The Paradoxical Intelligence of Octopuses
(a veined octopus using a sea shell as a tool)
We recently posted an octopus dissection video (which you can check out here), where we explained the anatomy and physiology of these strange, but beautiful cephalopods. Now if you thought that octopuses couldn’t get any more interesting, did you know that octopuses are in fact highly intelligent? Out of all animals in existence, octopuses fall behind only mammals and birds in terms of intelligence, and have been observed performing magnificent escapes, using tools, navigating mazes, solving problems quickly (& remembering the solution), expressing emotions, displaying individuality, demonstrating self-awareness, distinguishing one human from another, and accomplishing many more feats of astonishing intellect.
However, scientists have discovered that there is a paradoxical aspect to such intelligence of octopuses. When studying other highly intelligent animals (such as crows, dolphins, and monkeys) in the wild, scientists discovered some key factors that all these intelligent animals share– they have big brains relative to their body size, they have a long lifespan, and they live in social groups. In accordance with these observed factors, scientists then came up with explanations as to how many animals evolved to be as intelligent as they are. The first of such explanations is the ecological intelligence hypothesis (where intelligence evolves as an adaptation to help an animal find food), and the second is the social intelligence hypothesis (where intelligence evolves as animals learn and cooperate with other members of a social group). These two explanations together, in addition to the fact that smarter animals generally live longer (suggesting that bigger brains helped longevity evolve in these animals), explains how most of the world’s most intelligent animals came to be so intelligent.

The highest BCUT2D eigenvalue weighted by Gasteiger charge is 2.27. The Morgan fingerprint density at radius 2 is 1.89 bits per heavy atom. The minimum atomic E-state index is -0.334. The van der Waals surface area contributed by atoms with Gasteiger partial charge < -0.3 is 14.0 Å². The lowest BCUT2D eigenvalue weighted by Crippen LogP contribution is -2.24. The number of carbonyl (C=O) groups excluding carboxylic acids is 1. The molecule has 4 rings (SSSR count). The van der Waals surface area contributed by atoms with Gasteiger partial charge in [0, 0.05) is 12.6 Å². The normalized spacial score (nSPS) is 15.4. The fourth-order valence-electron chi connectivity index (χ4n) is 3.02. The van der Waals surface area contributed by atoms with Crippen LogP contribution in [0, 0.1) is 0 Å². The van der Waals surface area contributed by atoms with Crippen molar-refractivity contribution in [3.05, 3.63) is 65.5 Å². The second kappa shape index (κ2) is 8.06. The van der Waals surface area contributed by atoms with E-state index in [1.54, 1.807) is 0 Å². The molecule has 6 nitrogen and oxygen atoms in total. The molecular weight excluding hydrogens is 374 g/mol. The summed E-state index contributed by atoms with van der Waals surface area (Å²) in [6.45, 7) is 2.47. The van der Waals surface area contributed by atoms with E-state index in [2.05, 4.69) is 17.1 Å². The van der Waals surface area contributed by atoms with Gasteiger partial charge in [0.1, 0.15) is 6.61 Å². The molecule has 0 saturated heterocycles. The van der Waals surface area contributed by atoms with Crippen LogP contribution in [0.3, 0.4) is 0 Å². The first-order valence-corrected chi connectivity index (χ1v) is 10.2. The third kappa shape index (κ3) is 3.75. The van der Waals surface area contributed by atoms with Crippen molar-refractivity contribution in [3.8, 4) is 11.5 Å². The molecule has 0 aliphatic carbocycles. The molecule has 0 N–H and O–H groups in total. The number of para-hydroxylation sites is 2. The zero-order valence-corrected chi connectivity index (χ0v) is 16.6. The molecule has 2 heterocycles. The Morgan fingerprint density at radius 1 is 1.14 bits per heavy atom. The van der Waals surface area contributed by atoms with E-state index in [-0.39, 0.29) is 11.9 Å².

Well, here’s the thing. Octopuses have almost nothing in common with the aforementioned animals. They have a small brain (taking into consideration the fact that ⅔ of their bodies’ neurons are in their arms), have a very short lifespan (<2 years), and they live solitarily, without forming any social bonds with other octopuses. Since octopuses lack these hallmarks of intelligence found in other highly intelligent animals, they obviously have not evolved to be intelligent in the same way other intelligent animals did. So how exactly did the astonishing intelligence of octopuses come to be?
Scientists predict that ~275 million years ago when the ancestors of octopuses lost their external shell, they were left vulnerable, and this threat was what drove octopuses to develop their great intelligence. However, even after understanding the evolutionary background of octopus intelligence, questions still remain. If octopuses are so intelligent, why do they die so young? Intelligence seems not to have given octopuses much of a long lifespan, and thus octopus intelligence remains to be a paradox of natural selection– Octopuses, the short-lived, but highly intelligent animal. Scientists hope that deeper research into octopus intelligence may reveal a deeper understanding of animal intelligence in general, that may prove useful in human applications as well.